Another unnecessary aspect of American lawn and garden culture are the bylaws of homeowners associations and nuisance ordinances that police the plants growing on private property. Often naturalistic or New Perennial Movement gardens will be designed explicitly to cater to the boundaries laid out by these arbitrary restrictions. Eardiende, on the other hand, is focused on questioning the assumptions behind the nuisance ordinances themselves. We can clearly see the difference between reformist naturalistic plantings and revolutionary native plantings. Creating gardens across the world with the same limited list of “meadow” plants that satisfy arbitrary rules and aesthetics is not the way we will heal our relationship with the world. Listening to the plants and animals that already live in a space, and moving to a more respectful mode of cooperation with them, is how we can create ecosystems that are truly functional for all of the creatures that inhabit them.



landscape imperialism to landscape reconciliation

“Nothing was so characteristic of power politics in the imperialist era than this shift from localized, limited and therefore predictable goals of national interest to the limitless pursuit of power after power that could roam and lay waste the whole globe with no certain nationally and territorially prescribed purpose and hence with no predictable direction” (Hannah Arendt Origins of Totalitarianism; Preface to Part Two: Imperialism).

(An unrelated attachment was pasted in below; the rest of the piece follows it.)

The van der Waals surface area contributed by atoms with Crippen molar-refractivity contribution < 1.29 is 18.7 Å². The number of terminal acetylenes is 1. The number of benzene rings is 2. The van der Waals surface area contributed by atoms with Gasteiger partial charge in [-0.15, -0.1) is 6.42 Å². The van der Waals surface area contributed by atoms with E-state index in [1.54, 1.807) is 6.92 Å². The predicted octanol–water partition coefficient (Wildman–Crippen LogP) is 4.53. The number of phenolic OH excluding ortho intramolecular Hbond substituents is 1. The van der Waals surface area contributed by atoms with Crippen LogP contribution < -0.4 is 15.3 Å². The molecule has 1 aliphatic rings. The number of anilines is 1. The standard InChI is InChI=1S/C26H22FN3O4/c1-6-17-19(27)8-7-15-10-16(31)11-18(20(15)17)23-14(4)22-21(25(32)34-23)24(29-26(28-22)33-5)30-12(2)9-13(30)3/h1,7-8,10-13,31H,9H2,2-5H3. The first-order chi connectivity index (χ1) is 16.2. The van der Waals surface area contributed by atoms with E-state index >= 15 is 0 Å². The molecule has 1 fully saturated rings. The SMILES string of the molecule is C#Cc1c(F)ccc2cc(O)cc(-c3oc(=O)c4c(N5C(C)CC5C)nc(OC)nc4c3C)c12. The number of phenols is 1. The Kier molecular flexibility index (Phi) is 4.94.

The arbitrary, casual destruction wrought by turfgrass landscapes brings to mind this quote from Arendt about imperialism. Turfgrass lawns represent a colonization of aesthetics, a change in land use norms that is both highly profitable and extremely destructive. Natural processes and products that would reduce dependence on the consumer economy and its enforcers, the militarized police, are conveniently destroyed in favor of expensive, input dependent processes. For instance, collecting wild foods can be socially ridiculed, and practically eliminated, by the requirement for each home to have a lawn.

We can see the abandonment of self-interest taking place for the home or business owner. Like the fascist Arendt describes as loyal to the party even as the party turns its deadly machinery towards him, the modern homeowner continues to wreak the ecological destruction that is slowly killing her. Surely self-interest would surface in contemplating the waste of time and money that lawn maintenance represents. Surely self-interest would cause her to connect the dirty two-cycle lawn mower engine and reduction in air-cleaning plants to her child’s asthma. But the imperialist victory lies in the slow accretion of social norms that prevent many people from critically questioning the institution of the turfgrass lawn at all. I am reminded of the farmer’s market customer inquiring about purchasing dandelion greens from a vendor. She was willing to pay for a commodity she not only could harvest for free, but probably spends money trying to destroy in her own lawn.